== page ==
In response to the Trump Administration releasing a Record of Decision that will allow for the Arctic National Wildlife Refuge Coastal Plain leasing program to move forward, World Wildlife Fund (WWF) issued the following statement from Margaret Williams, managing director, WWF-US Arctic Program.
Margaret Williams, managing director, WWF-US Arctic Program:
Drilling in the Arctic National Wildlife Refuge poses an intolerable risk to one of our nation’s greatest natural treasures. The Refuge is one of the few places remaining in the world where wildlife has the freedom to roam, and communities’ ancient traditions are deeply rooted to the land and sea.
The administration has once again prioritized unsustainable development that will exacerbate climate change. It also has undercut the ability of this sensitive environment to support vast herds of caribou and the people who rely on them, as well as denning polar bears, musk-oxen, and birds from every state and continent.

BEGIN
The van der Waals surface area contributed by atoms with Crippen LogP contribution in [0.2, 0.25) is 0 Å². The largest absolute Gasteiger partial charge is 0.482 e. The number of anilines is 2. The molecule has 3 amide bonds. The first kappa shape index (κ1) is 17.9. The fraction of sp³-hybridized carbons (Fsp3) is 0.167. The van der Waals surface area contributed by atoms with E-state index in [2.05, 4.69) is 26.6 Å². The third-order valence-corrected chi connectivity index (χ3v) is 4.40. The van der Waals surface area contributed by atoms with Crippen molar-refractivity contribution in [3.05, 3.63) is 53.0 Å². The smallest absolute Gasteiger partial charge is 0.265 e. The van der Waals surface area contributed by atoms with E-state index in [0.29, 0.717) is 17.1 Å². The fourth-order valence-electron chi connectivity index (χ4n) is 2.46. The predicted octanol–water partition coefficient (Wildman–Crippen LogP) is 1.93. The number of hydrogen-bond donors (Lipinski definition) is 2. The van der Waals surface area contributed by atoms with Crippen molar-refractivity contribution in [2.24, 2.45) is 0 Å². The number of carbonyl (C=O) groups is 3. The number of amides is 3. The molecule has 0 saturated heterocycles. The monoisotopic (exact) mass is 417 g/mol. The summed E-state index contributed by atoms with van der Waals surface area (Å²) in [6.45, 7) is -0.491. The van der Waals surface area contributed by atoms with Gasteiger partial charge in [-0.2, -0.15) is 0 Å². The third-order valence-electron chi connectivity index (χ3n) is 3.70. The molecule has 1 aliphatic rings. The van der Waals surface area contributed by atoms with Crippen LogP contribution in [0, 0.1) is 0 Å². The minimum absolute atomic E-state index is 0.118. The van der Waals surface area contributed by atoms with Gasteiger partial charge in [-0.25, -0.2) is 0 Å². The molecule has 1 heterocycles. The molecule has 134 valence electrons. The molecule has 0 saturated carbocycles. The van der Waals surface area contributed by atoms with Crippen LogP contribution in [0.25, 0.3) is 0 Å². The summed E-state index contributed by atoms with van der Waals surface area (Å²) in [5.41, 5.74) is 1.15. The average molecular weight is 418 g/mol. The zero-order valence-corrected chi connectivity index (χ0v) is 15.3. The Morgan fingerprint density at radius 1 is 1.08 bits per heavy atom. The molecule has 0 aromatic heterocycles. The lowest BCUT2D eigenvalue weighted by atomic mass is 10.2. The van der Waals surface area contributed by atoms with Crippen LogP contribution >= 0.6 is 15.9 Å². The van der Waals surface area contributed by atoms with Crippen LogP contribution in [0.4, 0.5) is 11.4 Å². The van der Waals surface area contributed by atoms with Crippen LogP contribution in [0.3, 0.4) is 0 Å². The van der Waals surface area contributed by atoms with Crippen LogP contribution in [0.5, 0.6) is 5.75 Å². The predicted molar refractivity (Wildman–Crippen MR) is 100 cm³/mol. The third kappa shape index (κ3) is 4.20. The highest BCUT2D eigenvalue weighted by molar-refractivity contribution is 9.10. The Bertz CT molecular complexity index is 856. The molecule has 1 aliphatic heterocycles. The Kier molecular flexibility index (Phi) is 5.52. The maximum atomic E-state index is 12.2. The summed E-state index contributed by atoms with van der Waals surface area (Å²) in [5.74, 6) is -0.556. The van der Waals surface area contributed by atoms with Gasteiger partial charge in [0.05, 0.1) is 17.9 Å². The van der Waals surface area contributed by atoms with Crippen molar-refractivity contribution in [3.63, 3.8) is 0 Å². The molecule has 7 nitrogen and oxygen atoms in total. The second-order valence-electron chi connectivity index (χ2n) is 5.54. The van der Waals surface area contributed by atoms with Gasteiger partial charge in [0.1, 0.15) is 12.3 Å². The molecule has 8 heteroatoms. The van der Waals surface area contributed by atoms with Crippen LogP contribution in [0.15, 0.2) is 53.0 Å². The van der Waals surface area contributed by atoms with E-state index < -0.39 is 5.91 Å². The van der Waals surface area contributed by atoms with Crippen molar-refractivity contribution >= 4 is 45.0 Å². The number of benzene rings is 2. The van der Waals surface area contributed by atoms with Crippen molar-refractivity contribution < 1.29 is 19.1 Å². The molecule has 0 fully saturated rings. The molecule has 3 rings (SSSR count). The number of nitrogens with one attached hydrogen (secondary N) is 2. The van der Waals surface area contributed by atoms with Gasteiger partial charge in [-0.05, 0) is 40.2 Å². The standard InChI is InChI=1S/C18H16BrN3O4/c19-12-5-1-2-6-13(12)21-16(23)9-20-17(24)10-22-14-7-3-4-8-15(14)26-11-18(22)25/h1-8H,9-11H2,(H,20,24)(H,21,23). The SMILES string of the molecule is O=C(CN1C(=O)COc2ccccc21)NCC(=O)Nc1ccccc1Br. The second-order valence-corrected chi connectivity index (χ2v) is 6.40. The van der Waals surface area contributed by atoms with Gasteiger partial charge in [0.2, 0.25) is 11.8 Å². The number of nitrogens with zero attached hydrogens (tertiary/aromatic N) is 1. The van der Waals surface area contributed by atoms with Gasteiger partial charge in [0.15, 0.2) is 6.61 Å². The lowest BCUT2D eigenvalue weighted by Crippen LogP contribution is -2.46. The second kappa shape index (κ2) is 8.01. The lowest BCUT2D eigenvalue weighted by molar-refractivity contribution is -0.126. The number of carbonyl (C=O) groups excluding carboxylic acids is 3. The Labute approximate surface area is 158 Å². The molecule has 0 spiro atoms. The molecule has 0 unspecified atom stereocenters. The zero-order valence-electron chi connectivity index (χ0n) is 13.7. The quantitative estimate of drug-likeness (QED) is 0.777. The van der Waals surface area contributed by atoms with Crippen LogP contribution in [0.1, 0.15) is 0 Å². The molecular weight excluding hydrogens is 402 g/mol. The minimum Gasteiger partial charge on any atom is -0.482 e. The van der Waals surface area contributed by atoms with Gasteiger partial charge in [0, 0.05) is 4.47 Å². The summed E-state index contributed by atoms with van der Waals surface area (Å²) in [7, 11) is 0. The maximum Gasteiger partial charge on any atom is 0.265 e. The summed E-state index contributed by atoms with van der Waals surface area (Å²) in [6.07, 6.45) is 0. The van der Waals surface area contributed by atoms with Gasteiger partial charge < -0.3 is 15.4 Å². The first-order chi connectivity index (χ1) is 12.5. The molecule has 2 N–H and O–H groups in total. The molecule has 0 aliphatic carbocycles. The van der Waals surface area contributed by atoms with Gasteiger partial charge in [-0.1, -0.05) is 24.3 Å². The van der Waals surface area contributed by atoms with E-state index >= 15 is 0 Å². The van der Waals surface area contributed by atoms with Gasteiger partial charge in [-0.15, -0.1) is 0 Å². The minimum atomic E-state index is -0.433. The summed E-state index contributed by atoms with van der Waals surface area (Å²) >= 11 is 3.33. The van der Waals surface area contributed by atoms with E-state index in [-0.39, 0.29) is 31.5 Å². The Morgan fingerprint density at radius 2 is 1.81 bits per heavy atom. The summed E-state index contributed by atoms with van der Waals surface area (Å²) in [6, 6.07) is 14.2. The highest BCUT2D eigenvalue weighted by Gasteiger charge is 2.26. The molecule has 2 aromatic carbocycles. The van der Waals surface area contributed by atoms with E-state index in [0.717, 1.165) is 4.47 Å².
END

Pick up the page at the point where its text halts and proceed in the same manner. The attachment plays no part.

Even the financial community and major institutions are showing leadership by refusing to fund development in the Arctic Refuge and we urge all to refrain from backing any project that threatens the communities and natural systems of America’s Arctic.
Jan Dusik, Lead Specialist, Sustainable Development, WWF Arctic Programme:
By sacrificing a large part of the Arctic Refuge, the US government is attempting to prop-up the oil and gas industry. Not only is this action irresponsible towards next generations, but the project also jeopardizes the chances of survival for unique Arctic species, such as polar bears and the Porcupine Caribou herd, for whom the Arctic Refuge is an indispensable habitat, and which are essential for many of Alaska's Indigenous peoples.
Extraction in this protected area equals economic nonsense and environmental disaster. We are counting on investors and companies to acknowledge the multiple risks and hope this will be remembered as an empty political proclamation.
For additional background and more information:
Michael Crispino | Communications Director, Oceans, WWF-US | email@example.com
This spring the US government issued an opinion about oil and gas exploration in the Arctic National Wildlife Refuge saying there’s no reason to stop it. It’s a decision WWF saw coming but one that science tells us we cannot accept.
The hottest temperature ever measured above the Arctic circle was recorded in Verkhoyansk, Siberia this past June. In fact, the + 38.6°C reading was just one of many highs that made June 2020 in Siberia five degrees warmer than any June from 1981 to 2010. A recent Oxford University-led study shows man-made climate change due to carbon emissions made this Siberian heatwave 600 times more likely.